According to Arizona Flora, the roots of this plant and also those of A. nana yield an acid (pipitzahoic) "which may be used in chemical analysis as an indicator of soil alkalinity"

The very similar looking Thurber Desert Holly, Acourtia thurberi, differs from Brownfoot with having only 3 to 6 flowers per head, while Brownfoot has 8 or more. A third Acourtia species native to Arizona, the smallest of the three, Dwarf Desertpeony, Acourtia nana, grows to 6 or 10 inches high.

Importance to Wildlife, Birds and Livestock
Seeds of Acourtia wrightii may likely be eaten by birds and small mammals.

Special Value to Native Bees, Butterflies and Insects
Acourtia wrightii flowers may be visited by butterflies, bees and other small insects.

Etymology:
The genus Acourtia was named in the 18th century in honor of amateur botanist Mary Elizabeth Catherine Gibbes A'Court (1792-1878).

The specific epithet, wrightii (wright'ii:) is named to honor Charles Wright (1811–1885), an American (Connecticut) botanical collector and world-wide botanist working primarily in Texas, Cuba and Connecticut. Much of his work took place in and around Texas and he began collecting plants and sending specimens to Professor Asa Gray at Harvard, eventually becoming one of his most trusted collectors.

Ethnobotany
Brownfoot has been used as a postpartum medicine, a styptic and as a poultice by southwestern United States indigenous peoples.
  • Hualapai Drug, Dermatological Aid; Poultice of wooly 'cotton' applied to open, bleeding wounds.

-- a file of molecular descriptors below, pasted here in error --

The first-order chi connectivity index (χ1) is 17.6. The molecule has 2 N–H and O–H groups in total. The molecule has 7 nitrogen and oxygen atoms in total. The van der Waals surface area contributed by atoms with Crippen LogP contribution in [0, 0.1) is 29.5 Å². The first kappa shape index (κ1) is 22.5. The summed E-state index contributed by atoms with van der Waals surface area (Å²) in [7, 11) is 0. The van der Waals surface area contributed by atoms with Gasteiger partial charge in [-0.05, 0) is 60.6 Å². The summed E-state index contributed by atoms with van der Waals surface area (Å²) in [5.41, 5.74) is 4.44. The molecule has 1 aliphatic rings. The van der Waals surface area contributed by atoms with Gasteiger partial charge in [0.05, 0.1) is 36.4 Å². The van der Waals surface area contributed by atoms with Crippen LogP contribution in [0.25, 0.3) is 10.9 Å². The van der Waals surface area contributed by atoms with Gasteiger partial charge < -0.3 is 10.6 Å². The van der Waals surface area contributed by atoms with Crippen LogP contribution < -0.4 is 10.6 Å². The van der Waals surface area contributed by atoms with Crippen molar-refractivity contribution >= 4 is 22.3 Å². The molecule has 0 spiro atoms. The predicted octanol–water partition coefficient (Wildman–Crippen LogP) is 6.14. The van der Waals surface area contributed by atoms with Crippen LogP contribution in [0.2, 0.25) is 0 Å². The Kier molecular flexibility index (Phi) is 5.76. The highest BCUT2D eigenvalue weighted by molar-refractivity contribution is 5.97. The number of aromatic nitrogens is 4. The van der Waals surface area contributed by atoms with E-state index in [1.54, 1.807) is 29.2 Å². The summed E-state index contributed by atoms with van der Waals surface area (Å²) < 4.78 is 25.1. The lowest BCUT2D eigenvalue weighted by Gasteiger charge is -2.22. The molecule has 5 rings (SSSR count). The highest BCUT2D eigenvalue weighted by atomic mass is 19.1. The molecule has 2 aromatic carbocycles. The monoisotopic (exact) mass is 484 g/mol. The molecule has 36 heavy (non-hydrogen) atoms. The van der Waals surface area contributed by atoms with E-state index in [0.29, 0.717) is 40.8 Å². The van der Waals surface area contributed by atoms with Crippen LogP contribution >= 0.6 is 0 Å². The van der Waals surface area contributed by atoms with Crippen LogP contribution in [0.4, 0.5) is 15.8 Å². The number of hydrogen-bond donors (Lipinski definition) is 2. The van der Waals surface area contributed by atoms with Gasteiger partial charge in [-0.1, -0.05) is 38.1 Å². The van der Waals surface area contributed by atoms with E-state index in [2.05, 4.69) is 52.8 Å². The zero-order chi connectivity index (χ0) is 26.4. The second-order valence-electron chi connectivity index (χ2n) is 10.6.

• Navajo, Kayenta Drug, Gynecological Aid; Plant used for difficult labor, a postpartum medicine.
  • Pima Drug, Hemostat; Plant used as a styptic.

  • See complete listing of ethno-botanical uses at Native American Ethnobotany, University of Michigan, Dearborn.
    Date Profile Completed: 8/13/2012; updated 04/13/2020
    References:
    Arizona Flora, Kearney, Thomas H., Peebles, Robert H., 1960, University of California Press, Berkley and Los Angeles, as Perezia wrightii..
    U.S. Dept. of Agriculture, Natural Resources Conservation Service on-line database and USGS ITIS search, (accessed 04/10/2020).
    https://plants.usda.gov/java/ClassificationServlet?source=profile&symbol=ACOUR&display=31
    The Plant List (2013). Version 1.1. Published on the Internet; http://www.theplantlist.org/ (accessed 04/10/2020).
    http://www.theplantlist.org/1.1/browse/A/Compositae/Acourtia/
    Beryl B. Simpson, FNA | Family List | FNA Vol. 19, 20 and 21 | Asteraceae | Acourtia, 4. Acourtia wrightii (A. Gray) Reveal & R. M. King, Phytologia. 27: 232. 1973. Flora of North America Editorial Committee, eds. 1993+. Flora of North America North of Mexico. 16+ vols. New York and Oxford.
    FNA 2006, Wiggins 1964, Kearney and Peebles 1969; Editor: L Crumbacher 2011, F S Coburn 2014, A Hazelton 2015 from SEINet Field Guide, on-line; - (accessed 04/13/2020).
    Native Plant Information Network, NPIN (2013). Published on the Internet http://www.wildflower.org/plants/ (accessed 04/13/2020). Lady Bird Johnson Wildflower Center at The University of Texas, Austin, TX.
    https://www.wildflower.org/plants/result.php?id_plant=ACWR5
    Wikipedia contributors, 'Acourtia wrightii', Wikipedia, The Free Encyclopedia, 26 May 2018, 22:20 UTC,
    https://en.wikipedia.org/w/index.php?title=Acourtia_wrightii&oldid=843103364 [accessed 13 April 2020]
    Wikipedia contributors, 'Charles Wright (botanist)', Wikipedia, The Free Encyclopedia, 11 March 2019, 20:10 UTC,
    https://en.wikipedia.org/w/index.php?title=Charles_Wright_(botanist)&oldid=887302078 [accessed 13 April 2020]
    SEINet synonyms, scientific names, geographic locations, general information
    http://swbiodiversity.org/seinet/
    Etymology:Michael L. Charters California Plant Names: Latin and Greek Meanings and Derivations; A Dictionary of Botanical and Biographical Etymology - (accessed 04/10/2020)
    http://www.calflora.net/botanicalnames/pageAB-AM.html
    http://www.calflora.net/botanicalnames/pageW.html